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This is here temporarily until I find out where to put it on NERSC's website

Franklin Edit

We don't have an answer as to whether GatewayPorts can be enabled in sshd_config. The following is the "hard way".

  1. Loging to franklin
  2. module use -a /usr/common/graphics/Modules/modulefiles
  3. module load ParaView/3.8.1
  4. launch an interactive batch job. In the following WW is the job size in processes, PP is the number of processes per node, and HH is the number of hours to run for.
    qsub -I -V -q regular -l mppwidth=WW -l mppnppn=PP -l walltime=HH:00:00
  5. create a tunnel to the rank 0 compute node. This involves a couple of steps. First you will acquire the rank 0 hostname. In the following XXXXX is the hostname. Second you will select a port to use on your local workstation and a port to use on Franklin. In the following YYYYY is the port number on your workstation, and ZZZZZ is the port number on Franklin. You will use these three pieces of information to create the tunnel in ssh's native command syntax.
    $ aprun -n 1 /bin/hostname
    XXXXX
    $ ~C
    -L YYYYY:XXXXX:ZZZZZ
    Forwarding port.
  6. start ParaView server on Franklin. In the following WW is job size that was requested in your qsub command, ZZZZZ is the port number you selected when you established the ssh tunnel.
    aprun -n WW pvserver --use-offscreen-rendering --server-port=ZZZZZ
    Listen on port: ZZZZZ
    Waiting for client...
    Client connected.
    Client connection closed.
  7. start ParaView client on your workstation. The first time you do this download the NERSC server configuration file NERSC-ParaView-Config save it to "~/.config/ParaView/servers.pvsc". Create a new connection (File->Connect), and in the connection dialog choose "Tunnel-Connection". Set the port number to YYYYY and click connect.

Euclid Edit

Euclid does not use a batch system and the runs are made directly on the login node. We can fully automate setting up the tunnel, connecting, and starting the server without the sshd_config GatewayPorts=yes option. The following describes setting your desktop up and using our install on Euclid.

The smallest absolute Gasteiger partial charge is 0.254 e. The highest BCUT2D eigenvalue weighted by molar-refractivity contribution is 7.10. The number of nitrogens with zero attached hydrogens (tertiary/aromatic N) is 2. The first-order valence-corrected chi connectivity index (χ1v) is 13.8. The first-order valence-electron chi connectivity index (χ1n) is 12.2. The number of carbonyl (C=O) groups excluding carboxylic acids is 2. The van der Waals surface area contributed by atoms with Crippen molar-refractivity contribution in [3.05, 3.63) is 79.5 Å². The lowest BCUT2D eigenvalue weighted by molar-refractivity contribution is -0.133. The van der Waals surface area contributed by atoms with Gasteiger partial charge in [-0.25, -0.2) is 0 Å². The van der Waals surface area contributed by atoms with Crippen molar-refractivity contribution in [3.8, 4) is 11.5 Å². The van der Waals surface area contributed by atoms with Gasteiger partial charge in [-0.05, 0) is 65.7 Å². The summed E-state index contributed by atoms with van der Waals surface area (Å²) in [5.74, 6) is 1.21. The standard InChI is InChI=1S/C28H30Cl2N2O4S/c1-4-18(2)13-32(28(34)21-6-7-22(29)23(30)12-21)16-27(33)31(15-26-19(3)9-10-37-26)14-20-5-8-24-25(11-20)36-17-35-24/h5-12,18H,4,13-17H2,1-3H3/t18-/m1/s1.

To setup for ParaView on Euclid:

  1. Install ParaView on your desktop.
  2. Close any open instance of ParaView.
  3. Download the NERSC server configuration file NERSC-ParaView-Config save it to "~/.config/ParaView/servers.pvsc"

To run ParaView on Euclid:

  1. Start ParaView on your desktop
  2. Open the connection dialog (File->Connect)
  3. Select NERSC--Euclid and Connect. See Figure 1.
  4. Set the run options. You will enter your user name, select the ports to use in the ssh tunnel, and set the number of processes. See Figure 2.
  5. As the connection is made you will see the starting server message box(See Figure 3) and the connection xterm window(See Figure 4). If you do not use key based login you will have to enter your password in the xterm. Do not close the xterm window as doing so will close the ssh tunnel connecting you to Euclid. The xterm window will close on its own when the job is complete. The connection process will take some time so be patient while this completes. When the connection is established the starting server message box will close.
  6. Visualize!! To verify that you are running in parallel create a sphere, crank up the theta and phi resolution, and apply the process id filter. The result should be similar to what is shown in Figure 5 where a run of 8 processes is shown.
  7. When you are finished either disconnect (File->Disconnect) or close ParaView. The server side will shutdown and the xterm will close.

Carver Edit

Example usage on Carver:

  1. After login load the ParaView module
    > ssh user@carver.nersc.gov
    > module load ParaView/V.V.V
  2. Launch an interactive batch job. In the following NN is the job size in number of nodes, PP is the number of processes per node, HH is the number of hours to run for. When the job starts you will be logged into the rank 0 copute node. You need it's hostname to set up the tunnel. This is obtained with hostname command. In the following XXXXX is the hostname of the rank 0 compute node.
    > qsub -I -V -q regular -l nodes=NN:ppn=PP -l walltime=HH:00:00
    > hostname
    XXXXX
  3. Step 2 above will leave you logged into the rank 0 compute node. This is where you will run pvserver. Before you start pvserver you need to create a tunnel from you desktop to the rank 0 compute node. This is done in a second terminal. You will select a port to use on your local workstation and a port to use on Carver. In the following XXXXX is the hostanme of the rank 0 compute node, YYYYY is the port number on your workstation, and ZZZZZ is the port number on Carver. You will use these three pieces of information to create the tunnel from a second terminal. From the second terminal:
     % ssh -L YYYYY:XXXXX:ZZZZZ user@carver.nersc.gov
  4. Switch back into the first terminal where you are logged into the rank 0 compute node on Carver. Start the ParaView server. In the following WW is job size that was requested in your qsub command, ZZZZZ is the port number you selected when you established the ssh tunnel.
  5. > mpiexec -np WW pvserver --use-offscreen-rendering --server-port=ZZZZZ
    Listen on port: ZZZZZ
    Waiting for client...
    Client connected.
  6. Start ParaView client on your workstation and connect to Carver. The first time you do this you will need to add a server. Select the client/server option, set the port number to YYYYY, and the command type to manual. From this point on you can use this server to connect over a tunnel created on YYYYY.

Nautilus Edit

Kraken Edit

Notes Edit

  • It is critical to performance that you explicitly use the --use-offscreen-rendering command line option.
  • In most cases you will get better frame rates if you enable zlib compression in the paraview client.

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